Common and Country-Specific Characteristics Associated With Suicidality in the Arab Region
Objective: To explore the prevalence of recent (previous 2 weeks) suicide attempts and estimates of likelihood of future suicide attempts as well as demographic characteristics associated with such attempts among residents of the Arab region looking for depression information online.
Methods: Google Ads were used to recruit 1,003 Arabic-speaking adults mostly from February 2014 to June 2014 to take part in a depression and suicidality screening study using a self-report questionnaire based on DSM-IV diagnostic criteria.
Results: Of the eligible participants (N = 900), 10.6% reported a suicide attempt in the previous 2 weeks, and 16.1% indicated a likelihood of making a suicide attempt in the following month. Men, those declining to state their sexual orientation, those from lower subjective social status (SSS), and unemployed individuals had higher odds of reporting a past suicide attempt (P = .001, P = .002, P < .001, P = .023, respectively). Younger individuals, those less religious, those with past suicide attempt, and those with lower SSS had higher odds of a likelihood of a future suicide attempt (P = .03, P = .02, P < .001, P = .001, respectively). Comparing the 4 countries with highest number of participants (Algeria, n = 148, Egypt, n = 260, Morocco, n = 118, and Saudi Arabia, n = 99), lower SSS was associated with higher odds of an attempt for Algeria, Morocco, and Saudi Arabia, but not for Egypt (P = .002). Lower religiosity was related to higher odds of estimates of future suicide for Algeria, Egypt, and Saudi Arabia, but not for Morocco (P = .014).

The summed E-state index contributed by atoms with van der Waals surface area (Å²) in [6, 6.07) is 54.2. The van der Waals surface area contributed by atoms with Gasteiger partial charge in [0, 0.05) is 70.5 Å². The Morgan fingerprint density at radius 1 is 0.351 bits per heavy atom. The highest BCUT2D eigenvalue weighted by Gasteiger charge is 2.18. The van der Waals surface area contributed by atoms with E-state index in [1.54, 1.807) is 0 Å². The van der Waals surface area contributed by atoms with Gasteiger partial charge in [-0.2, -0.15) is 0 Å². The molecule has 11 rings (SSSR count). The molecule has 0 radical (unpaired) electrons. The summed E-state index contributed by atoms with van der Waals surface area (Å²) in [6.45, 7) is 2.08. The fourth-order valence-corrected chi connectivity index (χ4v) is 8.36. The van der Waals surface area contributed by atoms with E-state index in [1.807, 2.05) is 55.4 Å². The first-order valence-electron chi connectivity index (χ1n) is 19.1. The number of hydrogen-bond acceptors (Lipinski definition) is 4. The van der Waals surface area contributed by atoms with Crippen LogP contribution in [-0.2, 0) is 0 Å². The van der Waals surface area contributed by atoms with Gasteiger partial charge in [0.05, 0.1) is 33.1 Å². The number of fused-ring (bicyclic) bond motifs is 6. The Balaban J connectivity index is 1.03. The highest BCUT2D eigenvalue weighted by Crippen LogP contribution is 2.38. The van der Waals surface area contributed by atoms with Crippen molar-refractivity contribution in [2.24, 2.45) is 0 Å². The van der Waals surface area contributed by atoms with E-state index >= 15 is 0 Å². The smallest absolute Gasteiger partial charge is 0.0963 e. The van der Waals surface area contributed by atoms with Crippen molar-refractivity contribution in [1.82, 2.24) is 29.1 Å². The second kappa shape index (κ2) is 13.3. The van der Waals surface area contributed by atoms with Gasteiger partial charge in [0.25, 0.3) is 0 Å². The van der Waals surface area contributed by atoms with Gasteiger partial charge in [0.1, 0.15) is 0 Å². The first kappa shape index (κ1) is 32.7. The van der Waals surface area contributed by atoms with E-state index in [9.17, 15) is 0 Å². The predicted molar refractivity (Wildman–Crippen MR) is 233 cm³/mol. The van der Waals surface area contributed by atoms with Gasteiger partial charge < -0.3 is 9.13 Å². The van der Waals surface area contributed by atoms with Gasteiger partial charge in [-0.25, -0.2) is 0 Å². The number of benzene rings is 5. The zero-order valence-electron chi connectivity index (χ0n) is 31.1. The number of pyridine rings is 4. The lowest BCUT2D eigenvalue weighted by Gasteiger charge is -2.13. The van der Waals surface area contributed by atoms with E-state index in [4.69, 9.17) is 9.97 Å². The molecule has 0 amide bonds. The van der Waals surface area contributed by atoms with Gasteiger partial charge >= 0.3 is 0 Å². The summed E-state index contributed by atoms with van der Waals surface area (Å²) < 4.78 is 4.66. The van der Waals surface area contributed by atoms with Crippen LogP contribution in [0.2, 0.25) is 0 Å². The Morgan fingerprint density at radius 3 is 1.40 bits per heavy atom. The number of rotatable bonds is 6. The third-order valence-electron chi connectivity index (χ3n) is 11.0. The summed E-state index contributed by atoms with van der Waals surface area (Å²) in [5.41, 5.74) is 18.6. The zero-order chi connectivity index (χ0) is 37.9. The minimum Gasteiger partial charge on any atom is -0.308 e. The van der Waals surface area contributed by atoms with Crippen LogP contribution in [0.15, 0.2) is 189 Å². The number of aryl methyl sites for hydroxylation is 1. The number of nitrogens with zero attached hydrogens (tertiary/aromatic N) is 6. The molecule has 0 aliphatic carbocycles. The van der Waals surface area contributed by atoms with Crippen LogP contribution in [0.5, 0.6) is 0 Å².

Conclusions: Suicidality among residents of Arab-speaking countries warrants further exploration. Common predictors of risk may be less relevant for some populations.’ ‹
J Clin Psychiatry 2021;82(1):19m13199
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